Ecstasy Addiction and Treatment

What is Ecstasy?

MDMA is a synthetic, psychoactive drug with both stimulant (amphetamine-like) and hallucinogenic (LSD-like) properties. Street names for MDMA include Ecstasy, Adam, XTC, hug, beans, and love drug. Its chemical structure (3-4 methylenedioxymethamphetamine, "MDMA") is similar to methamphetamine, methylenedioxyamphetamine (MDA), and mescaline - other synthetic drugs known to cause brain damage.

MDMA also is neurotoxic. In addition, in high doses it can cause a sharp increase in body temperature (malignant hyperthermia) leading to muscle breakdown and kidney and cardiovascular system failure.

Health Hazards

Brain imaging research in humans indicates that MDMA causes injury to the brain, affecting neurons that use the chemical serotonin to communicate with other neurons. The serotonin system plays a direct role in regulating mood, aggression, sexual activity, sleep, and sensitivity to pain. Many of the risks users face with MDMA use are similar to those found with the use of cocaine and amphetamines:

  • Psychological difficulties, including confusion, depression, sleep problems, drug craving, severe anxiety, and paranoia - during and sometimes weeks after taking MDMA.
  • Physical symptoms such as muscle tension, involuntary teeth clenching, nausea, blurred vision, rapid eye movement, faintness, and chills or sweating.
  • Increases in heart rate and blood pressure, a special risk for people with circulatory or heart disease.
  • Also, there is evidence that people who develop a rash that looks like acne after using MDMA may be risking severe side effects, including liver damage, if they continue to use the drug.

Effects of MDMA Chart

Research links MDMA use to long-term damage to those parts of the brain critical to thought and memory. One study, in primates, showed that exposure to MDMA for 4 days caused brain damage that was evident 6 to 7 years later.
MDA, the parent drug of MDMA, is an amphetamine-like drug that has also been abused and is similar in chemical structure to MDMA. Research shows that MDA also destroys serotonin-producing neurons in the brain.

MDMA also is related in its structure and effects to methamphetamine, which has been shown to cause degeneration of neurons containing the neurotransmitter dopamine. Damage to these neurons is the underlying cause of the motor disturbances seen in Parkinson's disease. Symptoms of this disease begin with lack of coordination and tremors and can eventually result in a form of paralysis.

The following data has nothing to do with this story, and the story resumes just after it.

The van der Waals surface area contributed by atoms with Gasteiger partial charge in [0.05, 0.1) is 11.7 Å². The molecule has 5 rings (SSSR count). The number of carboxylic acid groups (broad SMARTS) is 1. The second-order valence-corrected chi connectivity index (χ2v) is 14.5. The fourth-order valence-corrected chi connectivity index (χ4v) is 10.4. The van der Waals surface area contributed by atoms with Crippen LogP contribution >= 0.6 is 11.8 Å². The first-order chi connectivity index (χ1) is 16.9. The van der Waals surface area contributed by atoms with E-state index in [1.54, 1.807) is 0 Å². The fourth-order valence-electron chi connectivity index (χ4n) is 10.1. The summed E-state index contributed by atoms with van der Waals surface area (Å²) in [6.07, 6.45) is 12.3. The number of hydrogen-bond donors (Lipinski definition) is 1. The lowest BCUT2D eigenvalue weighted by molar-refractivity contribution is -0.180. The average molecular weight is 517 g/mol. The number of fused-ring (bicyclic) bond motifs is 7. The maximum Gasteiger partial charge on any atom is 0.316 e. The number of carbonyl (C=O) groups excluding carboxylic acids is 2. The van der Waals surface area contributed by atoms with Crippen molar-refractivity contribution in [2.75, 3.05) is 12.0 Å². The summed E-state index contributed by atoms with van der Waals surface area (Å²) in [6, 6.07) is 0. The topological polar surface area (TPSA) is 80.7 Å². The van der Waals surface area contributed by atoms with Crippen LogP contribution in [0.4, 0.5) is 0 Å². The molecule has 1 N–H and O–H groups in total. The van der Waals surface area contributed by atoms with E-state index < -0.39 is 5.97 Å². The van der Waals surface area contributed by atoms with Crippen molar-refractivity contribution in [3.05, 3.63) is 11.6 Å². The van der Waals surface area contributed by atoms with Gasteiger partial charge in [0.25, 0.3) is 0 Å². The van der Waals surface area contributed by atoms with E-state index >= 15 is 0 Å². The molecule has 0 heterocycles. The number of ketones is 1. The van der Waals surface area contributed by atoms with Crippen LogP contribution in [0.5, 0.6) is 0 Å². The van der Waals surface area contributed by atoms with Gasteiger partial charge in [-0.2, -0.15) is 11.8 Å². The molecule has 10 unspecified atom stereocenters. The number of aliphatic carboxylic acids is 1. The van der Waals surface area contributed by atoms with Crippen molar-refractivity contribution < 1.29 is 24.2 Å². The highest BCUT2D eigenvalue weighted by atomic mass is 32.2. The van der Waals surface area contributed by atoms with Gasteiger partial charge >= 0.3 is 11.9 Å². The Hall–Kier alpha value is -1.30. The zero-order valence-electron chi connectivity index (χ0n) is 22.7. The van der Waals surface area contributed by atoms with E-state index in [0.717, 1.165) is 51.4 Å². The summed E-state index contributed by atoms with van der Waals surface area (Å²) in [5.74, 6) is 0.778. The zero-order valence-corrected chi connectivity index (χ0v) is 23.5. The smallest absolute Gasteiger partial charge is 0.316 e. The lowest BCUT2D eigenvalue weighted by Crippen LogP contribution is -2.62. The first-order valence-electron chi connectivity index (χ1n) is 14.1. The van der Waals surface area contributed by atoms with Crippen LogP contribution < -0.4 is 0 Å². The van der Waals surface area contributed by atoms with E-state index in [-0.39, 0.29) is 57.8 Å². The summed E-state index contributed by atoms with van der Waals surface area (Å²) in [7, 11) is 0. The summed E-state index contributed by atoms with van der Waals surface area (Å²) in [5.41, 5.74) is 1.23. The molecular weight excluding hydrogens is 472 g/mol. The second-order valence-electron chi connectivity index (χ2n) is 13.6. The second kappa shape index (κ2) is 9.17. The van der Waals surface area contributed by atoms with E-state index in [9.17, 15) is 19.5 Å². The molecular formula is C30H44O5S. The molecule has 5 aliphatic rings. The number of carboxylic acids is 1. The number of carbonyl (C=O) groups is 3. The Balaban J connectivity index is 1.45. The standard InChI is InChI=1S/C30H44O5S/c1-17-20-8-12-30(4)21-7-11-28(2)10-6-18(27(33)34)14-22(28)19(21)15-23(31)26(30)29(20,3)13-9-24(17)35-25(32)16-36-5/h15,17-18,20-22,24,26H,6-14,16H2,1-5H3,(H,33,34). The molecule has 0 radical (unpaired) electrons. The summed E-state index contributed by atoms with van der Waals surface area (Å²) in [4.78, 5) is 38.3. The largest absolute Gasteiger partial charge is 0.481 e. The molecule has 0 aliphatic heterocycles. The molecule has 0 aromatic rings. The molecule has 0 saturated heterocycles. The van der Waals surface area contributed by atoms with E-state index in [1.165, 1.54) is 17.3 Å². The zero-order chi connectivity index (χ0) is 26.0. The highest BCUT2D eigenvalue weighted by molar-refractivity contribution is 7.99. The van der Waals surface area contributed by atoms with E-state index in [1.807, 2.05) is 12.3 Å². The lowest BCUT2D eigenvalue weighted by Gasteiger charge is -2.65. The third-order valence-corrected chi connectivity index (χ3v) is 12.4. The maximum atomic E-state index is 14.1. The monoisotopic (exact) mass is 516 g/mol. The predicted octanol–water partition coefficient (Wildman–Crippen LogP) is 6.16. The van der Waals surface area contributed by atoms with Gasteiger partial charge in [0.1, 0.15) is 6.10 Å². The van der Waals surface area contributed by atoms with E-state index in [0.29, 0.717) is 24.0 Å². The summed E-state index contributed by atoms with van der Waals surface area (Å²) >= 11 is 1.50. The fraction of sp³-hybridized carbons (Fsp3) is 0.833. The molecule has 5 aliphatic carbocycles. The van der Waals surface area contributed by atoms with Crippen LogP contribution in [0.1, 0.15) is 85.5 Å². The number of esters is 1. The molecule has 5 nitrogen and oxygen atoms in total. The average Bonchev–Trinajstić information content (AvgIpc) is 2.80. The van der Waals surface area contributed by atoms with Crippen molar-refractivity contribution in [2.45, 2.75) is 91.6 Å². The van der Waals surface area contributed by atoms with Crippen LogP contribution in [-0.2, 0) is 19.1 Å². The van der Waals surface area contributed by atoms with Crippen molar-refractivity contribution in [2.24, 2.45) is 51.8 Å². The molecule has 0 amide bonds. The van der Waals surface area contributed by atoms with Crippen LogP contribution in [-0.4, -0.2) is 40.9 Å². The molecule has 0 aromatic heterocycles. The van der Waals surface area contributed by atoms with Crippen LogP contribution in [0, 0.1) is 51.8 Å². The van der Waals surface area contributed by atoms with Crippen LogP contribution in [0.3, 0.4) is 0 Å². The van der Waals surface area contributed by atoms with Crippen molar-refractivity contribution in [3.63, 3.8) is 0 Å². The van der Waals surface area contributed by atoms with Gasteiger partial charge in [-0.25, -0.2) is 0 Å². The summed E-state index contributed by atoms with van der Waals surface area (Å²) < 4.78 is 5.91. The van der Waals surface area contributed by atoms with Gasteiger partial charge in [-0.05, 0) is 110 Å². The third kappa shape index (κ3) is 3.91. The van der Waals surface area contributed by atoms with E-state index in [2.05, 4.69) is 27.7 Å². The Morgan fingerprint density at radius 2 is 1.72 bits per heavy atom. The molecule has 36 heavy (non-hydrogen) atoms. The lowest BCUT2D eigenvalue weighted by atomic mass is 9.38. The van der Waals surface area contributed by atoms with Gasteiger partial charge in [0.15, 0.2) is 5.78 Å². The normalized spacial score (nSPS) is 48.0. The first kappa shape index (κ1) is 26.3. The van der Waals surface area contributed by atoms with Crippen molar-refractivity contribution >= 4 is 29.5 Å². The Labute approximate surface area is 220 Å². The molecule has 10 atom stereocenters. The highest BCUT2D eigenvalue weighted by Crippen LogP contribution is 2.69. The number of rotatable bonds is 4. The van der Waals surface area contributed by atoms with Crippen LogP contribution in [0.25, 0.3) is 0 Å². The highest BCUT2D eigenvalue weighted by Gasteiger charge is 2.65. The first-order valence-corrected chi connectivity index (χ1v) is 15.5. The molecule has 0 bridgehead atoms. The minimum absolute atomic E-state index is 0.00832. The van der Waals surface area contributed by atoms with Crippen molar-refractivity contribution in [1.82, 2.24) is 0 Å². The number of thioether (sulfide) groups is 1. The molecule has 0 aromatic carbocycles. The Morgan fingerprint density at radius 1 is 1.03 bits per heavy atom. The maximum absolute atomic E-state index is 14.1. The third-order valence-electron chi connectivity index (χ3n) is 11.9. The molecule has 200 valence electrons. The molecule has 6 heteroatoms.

Hidden Risk: Drug Purity

Other drugs chemically similar to MDMA, such as MDA (methylenedioxyamphetamine, the parent drug of MDMA) and PMA (paramethoxyamphetamine, associated with fatalities in the U.S. and Australia) are sometimes sold as ecstasy. These drugs can be neurotoxic or create additional health risks to the user. Also, ecstasy tablets may contain other substances in addition to MDMA, such as ephedrine (a stimulant); dextromethorphan (DXM, a cough suppressant that has PCP-like effects at high doses); ketamine (an anesthetic used mostly by veterinarians that also has PCP-like effects); caffeine; cocaine; and methamphetamine. While the combination of MDMA with one or more of these drugs may be inherently dangerous, users might also combine them with substances such as marijuana and alcohol, putting themselves at further physical risk.

Extent of Use

National Survey on Drug Use and Health (NSDUH)

More than 11 million persons aged 12 or older reported using ecstasy at least once in their lifetimes, according to the 2004 National Survey on Drug Use and Health. The number of current (use in past month) users in 2004 was estimated to be 450,000.

In 2004, an estimated 450,000 people in the U.S. age 12 and older used MDMA in the past 30 days. Ecstasy use dropped significantly among persons 18 to 25 -- from 14.8% in 2003 to 13.8% in 2004 for lifetime use, and from 3.7% to 3.1% for past year use. Other 2004 NSDUH results show significant reductions in lifetime and past year use among 18- to 20-year-olds, reductions in past month use for 14- or 15-year-olds, and past year and past month reductions in use among females.

Community Epidemiology Work Group (CEWG)

In many of the areas monitored by CEWG members, MDMA, once used primarily at dance clubs, raves, and college scenes, is being used in a number of other social settings. In addition, some members reported increased use of MDMA among African-American and Hispanic populations.

Monitoring the Future (MTF) Survey

Lifetime use dropped significantly among 12th-graders in 2005, from 7.5% in 2004 to 5.4%. The perceived risk in occasional MDMA use declined significantly among 8th-graders in 2005, and perceived availability decreased among 12th-graders.

Lifetime Prevalence of MDMA Use by Students

Monitoring the Future Survey, 2003 - 2005
















What Do We Know About Preventing Ecstasy Abuse?

Because social context and networks seem to be an important component of MDMA use, the use of peer-led advocacy and drug prevention programs may be a promising approach to reduce MDMA use among adolescents and young adults. High schools and colleges can serve as important venues for delivering messages about the effects of MDMA use. Providing accurate scientific information regarding the effects of MDMA is important if we hope to reduce the damaging effects of this drug. Education is one of the most important tools for use in preventing MDMA abuse.

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